Customer Reviews


2 Reviews
5 star:
 (1)
4 star:
 (1)
3 star:    (0)
2 star:    (0)
1 star:    (0)
 
 
 
 
 
Average Customer Review
Share your thoughts with other customers
Create your own review
 
 
Most Helpful First | Newest First

16 of 17 people found the following review helpful
5.0 out of 5 stars I bind unto myself today..., 29 Jun 2005
By 
Kurt Messick "FrKurt Messick" (London, SW1) - See all my reviews
(HALL OF FAME REVIEWER)    (REAL NAME)   
This review is from: Celtic Spirituality: Classics of Western Spirituality (Paperback)
Partly there is a problem dealing with Celtic spirituality, or indeed, Celtic anything. It is comparatively recently in history that the coalescence of Irish, Scottish, Welsh, Briton, Manx, and other 'Celtic fringe' cultural groups have been classified as a unified Celtic society. Certainly the early people in these regions (not to mention those on the continent) would have seen differences as outweighing the similarities, and would have found unity only in being non-Roman and non-Germanic.
Certainly there is a sharing of story, world view, and spiritual sense, however, that helps us make sense of describing Celtic Spirituality as a category. This relates both to the earlier non-Christian Celtic religions (yes, there was more than one) and the ways in which Christianity spread to the Celtic regions.
`While recognising the importance of Celtic primal religion at the earliest and most formative stage of evangelisation of the Celtic-speaking cultures, it must be recognised that the surviving evidence for Celtic religion in sparse, and often comes from widely differing places and times. But something of its general character does emerge.'
Included in this character are a sense of place (which often includes woodlands, water, glades, springs, mountains, etc.). Ideas of treasure, particularly hidden treasure, and that being a treasure that is not always what the world would value, abound. Heroism and bravery, often at dramatic cost with a deep sense of loss even in the victories, goes through many tales. Other worldly and pantheistic imagery coexist in many ways. Animals and birds are often seen as messengers, harbingers, or symbolic -- many of the illuminated manuscript from Irish monasteries show the continuation of this sort of influence. Celtic religions are also predominantly oral, hence the popularity of story, song, and poem as opposed to argued technical essays or homiletic forms.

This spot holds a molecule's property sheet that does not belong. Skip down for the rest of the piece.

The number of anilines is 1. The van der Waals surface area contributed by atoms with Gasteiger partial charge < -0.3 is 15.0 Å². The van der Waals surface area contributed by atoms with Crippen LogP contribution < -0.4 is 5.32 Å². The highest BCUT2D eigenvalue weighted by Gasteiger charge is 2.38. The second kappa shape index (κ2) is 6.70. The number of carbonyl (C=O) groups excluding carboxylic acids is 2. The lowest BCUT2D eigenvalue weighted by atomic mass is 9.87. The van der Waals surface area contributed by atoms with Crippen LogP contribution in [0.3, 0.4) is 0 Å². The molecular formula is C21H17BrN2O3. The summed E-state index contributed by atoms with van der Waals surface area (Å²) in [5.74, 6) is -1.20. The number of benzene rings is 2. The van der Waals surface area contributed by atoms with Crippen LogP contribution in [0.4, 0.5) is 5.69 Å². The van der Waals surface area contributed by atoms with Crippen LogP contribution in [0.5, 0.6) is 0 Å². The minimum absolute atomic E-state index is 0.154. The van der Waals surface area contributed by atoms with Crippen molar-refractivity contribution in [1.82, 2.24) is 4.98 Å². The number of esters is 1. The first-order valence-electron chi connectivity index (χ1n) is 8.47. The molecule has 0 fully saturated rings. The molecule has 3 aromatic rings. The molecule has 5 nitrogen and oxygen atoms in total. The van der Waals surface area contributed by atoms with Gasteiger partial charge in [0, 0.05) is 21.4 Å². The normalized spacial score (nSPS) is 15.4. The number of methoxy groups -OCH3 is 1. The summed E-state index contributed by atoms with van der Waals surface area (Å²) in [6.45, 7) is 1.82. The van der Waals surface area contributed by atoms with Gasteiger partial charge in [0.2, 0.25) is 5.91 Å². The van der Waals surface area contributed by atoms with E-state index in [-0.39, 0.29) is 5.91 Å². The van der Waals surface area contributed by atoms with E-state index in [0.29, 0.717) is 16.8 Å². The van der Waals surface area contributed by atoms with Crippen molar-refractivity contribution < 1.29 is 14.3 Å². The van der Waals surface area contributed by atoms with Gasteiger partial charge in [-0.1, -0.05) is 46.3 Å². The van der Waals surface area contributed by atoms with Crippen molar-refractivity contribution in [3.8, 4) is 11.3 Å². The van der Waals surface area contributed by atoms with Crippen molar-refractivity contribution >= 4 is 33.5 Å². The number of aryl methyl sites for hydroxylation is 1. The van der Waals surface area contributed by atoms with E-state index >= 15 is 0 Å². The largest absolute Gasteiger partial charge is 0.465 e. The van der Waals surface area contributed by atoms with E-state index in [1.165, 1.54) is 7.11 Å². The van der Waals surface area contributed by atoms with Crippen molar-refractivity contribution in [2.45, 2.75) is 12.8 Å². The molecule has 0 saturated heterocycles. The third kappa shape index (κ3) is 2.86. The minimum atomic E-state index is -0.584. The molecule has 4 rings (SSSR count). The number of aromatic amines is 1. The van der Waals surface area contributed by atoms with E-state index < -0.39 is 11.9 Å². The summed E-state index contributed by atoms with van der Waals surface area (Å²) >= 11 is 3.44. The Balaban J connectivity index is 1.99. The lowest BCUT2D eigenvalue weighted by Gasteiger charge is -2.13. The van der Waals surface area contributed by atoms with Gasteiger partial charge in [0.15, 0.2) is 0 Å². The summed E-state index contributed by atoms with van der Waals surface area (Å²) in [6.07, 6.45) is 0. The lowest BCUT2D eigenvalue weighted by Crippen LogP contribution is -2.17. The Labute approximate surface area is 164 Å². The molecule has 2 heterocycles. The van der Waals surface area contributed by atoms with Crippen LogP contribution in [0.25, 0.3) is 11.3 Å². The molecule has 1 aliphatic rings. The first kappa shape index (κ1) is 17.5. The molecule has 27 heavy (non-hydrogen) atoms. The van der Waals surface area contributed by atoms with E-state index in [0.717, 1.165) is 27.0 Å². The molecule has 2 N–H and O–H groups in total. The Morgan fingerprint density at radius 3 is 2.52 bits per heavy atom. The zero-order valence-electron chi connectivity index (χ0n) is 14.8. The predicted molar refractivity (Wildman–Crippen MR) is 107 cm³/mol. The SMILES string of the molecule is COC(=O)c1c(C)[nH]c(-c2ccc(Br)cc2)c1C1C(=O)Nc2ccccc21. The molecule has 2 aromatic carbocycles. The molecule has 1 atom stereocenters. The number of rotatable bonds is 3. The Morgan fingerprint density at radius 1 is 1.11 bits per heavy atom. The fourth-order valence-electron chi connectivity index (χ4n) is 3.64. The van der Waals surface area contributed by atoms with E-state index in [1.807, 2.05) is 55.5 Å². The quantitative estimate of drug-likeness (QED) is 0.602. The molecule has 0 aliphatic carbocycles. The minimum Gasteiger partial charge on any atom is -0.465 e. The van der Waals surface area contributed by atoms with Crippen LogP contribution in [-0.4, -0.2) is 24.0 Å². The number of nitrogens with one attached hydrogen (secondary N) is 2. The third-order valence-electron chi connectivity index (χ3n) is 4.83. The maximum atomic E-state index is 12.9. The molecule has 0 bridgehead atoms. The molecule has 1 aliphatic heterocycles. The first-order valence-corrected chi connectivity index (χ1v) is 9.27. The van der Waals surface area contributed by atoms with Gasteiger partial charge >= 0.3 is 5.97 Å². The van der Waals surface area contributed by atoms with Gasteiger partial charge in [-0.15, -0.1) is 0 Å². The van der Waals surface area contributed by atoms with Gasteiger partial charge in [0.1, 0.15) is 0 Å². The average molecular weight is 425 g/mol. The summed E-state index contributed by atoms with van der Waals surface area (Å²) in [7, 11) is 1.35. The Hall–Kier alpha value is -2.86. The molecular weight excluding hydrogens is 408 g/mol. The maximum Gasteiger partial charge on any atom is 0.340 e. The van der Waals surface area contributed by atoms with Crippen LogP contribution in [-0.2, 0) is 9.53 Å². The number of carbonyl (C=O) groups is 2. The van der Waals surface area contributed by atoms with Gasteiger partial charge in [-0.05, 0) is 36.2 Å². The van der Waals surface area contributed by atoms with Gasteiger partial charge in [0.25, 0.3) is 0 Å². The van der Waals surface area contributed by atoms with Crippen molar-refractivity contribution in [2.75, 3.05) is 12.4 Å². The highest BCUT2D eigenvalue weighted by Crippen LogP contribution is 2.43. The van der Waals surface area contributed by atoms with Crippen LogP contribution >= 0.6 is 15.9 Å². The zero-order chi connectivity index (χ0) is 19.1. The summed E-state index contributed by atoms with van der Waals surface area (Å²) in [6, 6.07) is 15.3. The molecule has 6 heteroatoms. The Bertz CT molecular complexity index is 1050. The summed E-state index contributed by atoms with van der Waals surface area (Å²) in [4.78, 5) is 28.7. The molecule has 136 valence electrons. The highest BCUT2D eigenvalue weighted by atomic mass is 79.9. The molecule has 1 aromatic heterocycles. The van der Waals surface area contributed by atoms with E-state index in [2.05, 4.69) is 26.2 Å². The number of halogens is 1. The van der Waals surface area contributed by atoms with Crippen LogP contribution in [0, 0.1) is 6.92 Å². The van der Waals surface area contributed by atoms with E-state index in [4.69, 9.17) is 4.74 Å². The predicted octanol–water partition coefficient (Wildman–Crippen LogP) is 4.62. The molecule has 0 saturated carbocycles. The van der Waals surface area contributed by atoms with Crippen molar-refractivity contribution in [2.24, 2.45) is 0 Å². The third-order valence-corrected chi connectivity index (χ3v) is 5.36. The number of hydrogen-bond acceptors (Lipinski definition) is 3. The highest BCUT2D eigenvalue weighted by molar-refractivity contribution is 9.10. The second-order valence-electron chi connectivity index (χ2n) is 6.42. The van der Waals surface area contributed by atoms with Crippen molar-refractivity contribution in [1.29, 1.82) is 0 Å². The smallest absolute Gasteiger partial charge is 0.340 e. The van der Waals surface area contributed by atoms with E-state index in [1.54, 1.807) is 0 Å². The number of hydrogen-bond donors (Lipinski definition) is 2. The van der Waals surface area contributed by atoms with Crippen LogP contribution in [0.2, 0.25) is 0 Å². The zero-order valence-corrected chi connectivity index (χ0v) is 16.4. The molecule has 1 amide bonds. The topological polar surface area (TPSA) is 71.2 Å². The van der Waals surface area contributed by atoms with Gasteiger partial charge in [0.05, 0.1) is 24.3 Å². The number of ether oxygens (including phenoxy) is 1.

The texts in this volume are divided according to the following categories:
Hagiography
These are lives of the saints, often told as heroic (and sometimes tragic) tales. Of course the greatest cycle known to us is the Patrick Tradition -- those stories and legends that have gathered around St. Patrick, who lived in the fifth century. These include letters, declarations, a life story, sayings, and St. Patrick's Breastplate, known to many as a very long hymn, but which actually exists in many different forms. Apart from the Patrick stories are stories of St. Brigit, St. Brendan, St. David, St. Beuno, and St. Melangell, all unique Celtic saints.
Monastic Texts
In a recently issued popular history, entitled How the Irish Saved Civilisation, Thomas Cahill argues that the preservation of culture and learning in the Irish monastic movement gives us much of our knowledge and continuation from civilisation in the past. There is much to be said for this argument, for the early Irish love of books, knowledge, and historical sense of preservation of the valuable gives us much of Celtic wisdom, as well as much of the Greco-Roman tradition as well.
Poetry
Early Irish and Welsh poetry are presented, most of it anonymous, and much of it seems very similar to Celtic devotional material of today. It still speaks to us with a very strong voice.